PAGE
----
As someone who did not grow up reading the classics, and came into the theater later in life, I must admit that I don’t usually share the same sense of glee as some of my counterparts when it comes to reviewing plays written before the 19th century. The archaic language and rhythmic structure often make it difficult for the untrained ear to follow, and by the time I catch on, the first act is usually half over. Such is not the case with Tartuffe, the wickedly funny 1664 comedy by Molière now being staged at the Huntington. Powered by a wonderfully oily performance by Brett Gelman in the title role, Tartuffe is as accessible as any 20th century work, and a howl to boot.

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‘Three Fifths Traveling Minstrel Show’ Entertains and Provokes



by Evan McKenna


‘Three Fifths Traveling Minstrel Show’ – Created and Written by James Scruggs. Directed by Mark Rayment. Presented by Sleeping Weazel at the Calderwood Pavilion at the BCA, 527 Tremont St. Boston, through 11/9


We live in an age when too much political discourse takes place over Facebook and Twitter, where we can safely hide our opinions behind screen names. We can choose to ignore the perspectives of those whom we disagree with and move on. But that liberty is lost when you are confined to an intimate room with a diverse audience, where a play about racial issues is being staged. Such was the case with James Scruggs’ tense and confrontational “Trapped in a Traveling Minstrel Show” which made its debut at the BCA.

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Revisiting History with The Longwood Players’ “A Bright Room Called Day”


by James Wilkinson


The Longwood Players present A Bright Room Called Day by Tony Kushner. Nov 3-11, 2017. Presented at Chelsea Theatre Works. Directed by Kaitlyn Chantry. Set Design by John Randell. Lighting Design by Erik Foxx. Costume Design by Sandy Chantry. Sound Design by Lee Neikirk. Projection Design by Sunil Doshi. Prop Designer by Kaitlyn Chantry and Kat McCorkle.


I have a friend who absolutely refuses to read a book more than once. Her reasoning is that once she knows what’s going to happen in the story, (AKA the plot), she loses interest. For her, the magic is in finding out what happens next. Personally, I’ve never been that sort of person (and have argued with her on that point many times), but her theory is one that you often find lobbed at theater companies, especially those who specialize in the classical cannon (“Why, oh why do we need to see yet another production of Hamlet?”). To those people I would say that a theater script isn’t like a novel or a movie, which remains fixed each time the viewer comes to it. A play script is more like a template or, if you like, a tool box. Even within the most precise of writers there can be a great deal of variety in how a theater director explores the possibilities the playwright lays out. As an audience member, there can be a great deal of fun in going to a new production of a play you’ve seen before and saying “How are they going to tackle this one?”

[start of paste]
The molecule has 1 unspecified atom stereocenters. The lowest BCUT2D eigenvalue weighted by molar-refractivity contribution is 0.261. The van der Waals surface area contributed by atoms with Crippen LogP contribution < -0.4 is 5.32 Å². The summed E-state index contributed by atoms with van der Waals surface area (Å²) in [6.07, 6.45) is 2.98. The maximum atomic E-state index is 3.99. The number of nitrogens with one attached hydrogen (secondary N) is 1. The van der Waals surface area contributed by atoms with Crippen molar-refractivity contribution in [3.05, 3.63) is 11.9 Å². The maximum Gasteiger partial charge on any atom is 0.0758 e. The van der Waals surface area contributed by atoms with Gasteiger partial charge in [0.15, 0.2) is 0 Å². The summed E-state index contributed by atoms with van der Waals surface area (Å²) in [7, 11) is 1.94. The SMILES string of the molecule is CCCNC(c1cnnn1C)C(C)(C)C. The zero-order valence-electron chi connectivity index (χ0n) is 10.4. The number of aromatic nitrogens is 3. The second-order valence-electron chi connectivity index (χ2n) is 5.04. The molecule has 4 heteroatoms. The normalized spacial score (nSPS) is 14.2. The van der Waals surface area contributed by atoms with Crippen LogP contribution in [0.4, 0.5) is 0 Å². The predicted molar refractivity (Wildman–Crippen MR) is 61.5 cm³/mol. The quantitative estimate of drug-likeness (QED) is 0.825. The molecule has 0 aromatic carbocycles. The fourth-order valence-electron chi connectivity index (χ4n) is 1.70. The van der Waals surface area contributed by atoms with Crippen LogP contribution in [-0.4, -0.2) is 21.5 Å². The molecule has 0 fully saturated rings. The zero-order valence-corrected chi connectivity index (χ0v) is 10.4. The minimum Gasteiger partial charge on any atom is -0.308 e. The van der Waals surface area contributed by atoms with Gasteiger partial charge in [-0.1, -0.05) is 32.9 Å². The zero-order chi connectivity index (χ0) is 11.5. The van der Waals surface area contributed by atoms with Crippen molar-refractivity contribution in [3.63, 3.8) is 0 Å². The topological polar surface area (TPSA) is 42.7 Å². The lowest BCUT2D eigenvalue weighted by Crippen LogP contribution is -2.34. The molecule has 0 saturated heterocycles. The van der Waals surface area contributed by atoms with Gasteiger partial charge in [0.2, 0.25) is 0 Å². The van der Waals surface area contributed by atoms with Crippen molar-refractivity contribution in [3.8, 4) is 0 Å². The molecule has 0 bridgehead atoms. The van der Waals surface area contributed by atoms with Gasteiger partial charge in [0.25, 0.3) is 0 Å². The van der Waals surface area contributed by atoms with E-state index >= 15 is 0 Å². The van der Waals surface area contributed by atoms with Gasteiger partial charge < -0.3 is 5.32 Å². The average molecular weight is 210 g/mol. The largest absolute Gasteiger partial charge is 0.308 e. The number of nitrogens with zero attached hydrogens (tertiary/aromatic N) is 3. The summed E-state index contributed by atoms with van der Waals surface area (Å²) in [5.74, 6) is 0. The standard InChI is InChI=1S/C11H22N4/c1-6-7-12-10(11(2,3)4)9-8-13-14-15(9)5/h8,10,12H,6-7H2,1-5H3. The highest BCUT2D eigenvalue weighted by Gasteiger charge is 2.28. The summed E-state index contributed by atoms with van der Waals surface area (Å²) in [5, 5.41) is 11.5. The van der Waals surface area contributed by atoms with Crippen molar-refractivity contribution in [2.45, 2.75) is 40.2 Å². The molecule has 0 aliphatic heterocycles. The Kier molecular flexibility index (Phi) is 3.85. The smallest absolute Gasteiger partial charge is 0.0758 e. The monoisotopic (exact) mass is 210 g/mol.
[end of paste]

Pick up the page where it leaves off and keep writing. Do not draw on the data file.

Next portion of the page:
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Sleeping Weazel Combines Thought-Provoking Message, Humor with “Traveling Minstrel Show”


Review by James Wilkinson


3/Fifths’ Trapped in a Traveling Minstrel Show. Conceived and Written by James Scruggs. Directed by Mark Rayment. Scenic and Graphic Design by Michael O’Reilly. Video Design by Jason Batcheller. Lighting Design by Bridget K. Doyle. Sound Design by Mark Van Hare. Choreographed by Nejla Yatkin. Makeup Artist: Brian Strumwasser. Presented by Sleeping Weazel through November 11.


There’s an inherent irony present in this review which I cannot help but appreciate. A white male is going to tell you what he thinks about a show that is very concerned with examining what happens when black men do not have control over their own narratives. If this is the kind of scenario that bothers you, then feel free to check out after this paragraph (I promise that I won’t take it personally). I’ll boil the review down to this: You should go see Sleeping Weazel’s production of James Scrugg’s play, 3/Fifths’ Trapped in a Traveling Minstrel Show. You should see it, form your own opinion on the work and contribute to the conversation that Scruggs and his director, Mark Rayment are trying to start.


Still with me? Fantastic…

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ArtsEmerson Delivers Tense and Moving “Kiss”


by Michele Markarian


‘Kiss – Written by Guillermo Calderon. Directed by David Dower. Presented by ArtsEmerson, at the Emerson Paramount Center, Jackie Liebergott Black Box, 559 Washington St, Boston, through November 19.


“Kiss” begins as a televised performance of what appears to be a melodrama from Syria, loaded with betrayal of both friendship and love, staged by young Americans. The character of Hadeel (Ashley Dixon) is being propositioned by the character of Yusef (Derek Brian Demkowicz), despite the fact that both of them are friends with their respective others, the characters Ahmed (Brandon Beach) and Bana (DeeDee Elbieh). “Hate is fire – the beginning of a second love,” Yusef tells Hadeel, who tries to resist him. “Right now you think you hate me, but that’s just the beginning”.  Hurt feelings and jealousy come into play with the arrival of Ahmed and later, Bana, especially after Bana announces triumphantly that she has been kissed. She does chastise Yusef for his odd revolt from the relationship with “Before you break up, you have to become distant and weird”, which he has not done.